(Just this month in Guatemala, one person was murdered in Alta Verapaz when private security violently evicted a community from their homes, an activist was stabbed to death outside his home in Quiché on the way to a protest, and another was run over by a truck during a protest in Izabal.)

The Obama administration had halted the pipeline’s construction, ordering authorities to look for another route that does not endanger reservation water. But the Trump administration reversed the order.

Logo of the Washington Redskins.

 

There was a brief argument, and the moderator shut it down, saying, “We’re not going to argue the history of Western civilization. Let me note for the record that if you’re looking at the ledger of Western civilization, for every flourishing democracy, you have Hitler and Stalin as well.”

Just before the conversation was cut off, Congressman King managed to reply that Hitler and Stalin were not “based in Christianity.”

It is natural for an American commentator to bring up Hitler and Stalin to debate Western cultural superiority; the US can take partial credit for defeating the ideologies of both. They do nothing to question American cultural superiority, or, from Congressman King’s perspective, Christian cultural superiority. The fact remains, though, that the US got great in the first place through ethnic cleansing, slave labor, and stolen land. (And students of 20th century history might tell Congressman King that for every flourishing democracy there are two developing world nightmares sponsored by the US.)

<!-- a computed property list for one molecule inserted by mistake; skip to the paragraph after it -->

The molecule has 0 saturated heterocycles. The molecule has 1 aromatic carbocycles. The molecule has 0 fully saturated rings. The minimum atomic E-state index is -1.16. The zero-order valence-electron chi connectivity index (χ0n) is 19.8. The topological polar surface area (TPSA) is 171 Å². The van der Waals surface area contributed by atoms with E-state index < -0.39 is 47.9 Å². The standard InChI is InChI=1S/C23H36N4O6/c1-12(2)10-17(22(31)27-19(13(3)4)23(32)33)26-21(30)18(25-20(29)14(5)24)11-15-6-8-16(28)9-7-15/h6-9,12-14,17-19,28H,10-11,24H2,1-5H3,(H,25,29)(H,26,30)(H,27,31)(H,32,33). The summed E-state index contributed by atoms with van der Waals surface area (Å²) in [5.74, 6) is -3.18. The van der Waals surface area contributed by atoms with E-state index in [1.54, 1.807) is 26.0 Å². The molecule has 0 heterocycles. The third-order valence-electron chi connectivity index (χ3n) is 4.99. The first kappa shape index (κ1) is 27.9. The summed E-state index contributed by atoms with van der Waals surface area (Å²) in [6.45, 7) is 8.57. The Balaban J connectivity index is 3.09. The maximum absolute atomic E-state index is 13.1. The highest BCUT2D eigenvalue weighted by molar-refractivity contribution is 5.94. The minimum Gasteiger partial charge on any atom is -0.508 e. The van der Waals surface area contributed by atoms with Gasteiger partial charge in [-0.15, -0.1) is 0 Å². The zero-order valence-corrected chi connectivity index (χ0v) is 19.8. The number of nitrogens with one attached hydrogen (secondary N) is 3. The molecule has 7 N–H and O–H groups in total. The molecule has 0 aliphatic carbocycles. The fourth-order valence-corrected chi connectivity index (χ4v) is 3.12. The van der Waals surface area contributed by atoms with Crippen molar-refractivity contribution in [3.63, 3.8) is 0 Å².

Trump’s slogan was “Make America Great Again,” and one of today’s major, though unspoken, intellectual fault lines in American society is the question of what made the US rich and powerful (“great”) to begin with.

American schools teach that the country became great because its European and Protestant values of democratic and economic freedoms and hard work created the first modern democracy and inspired generations of immigrants to work hard and build a great economy.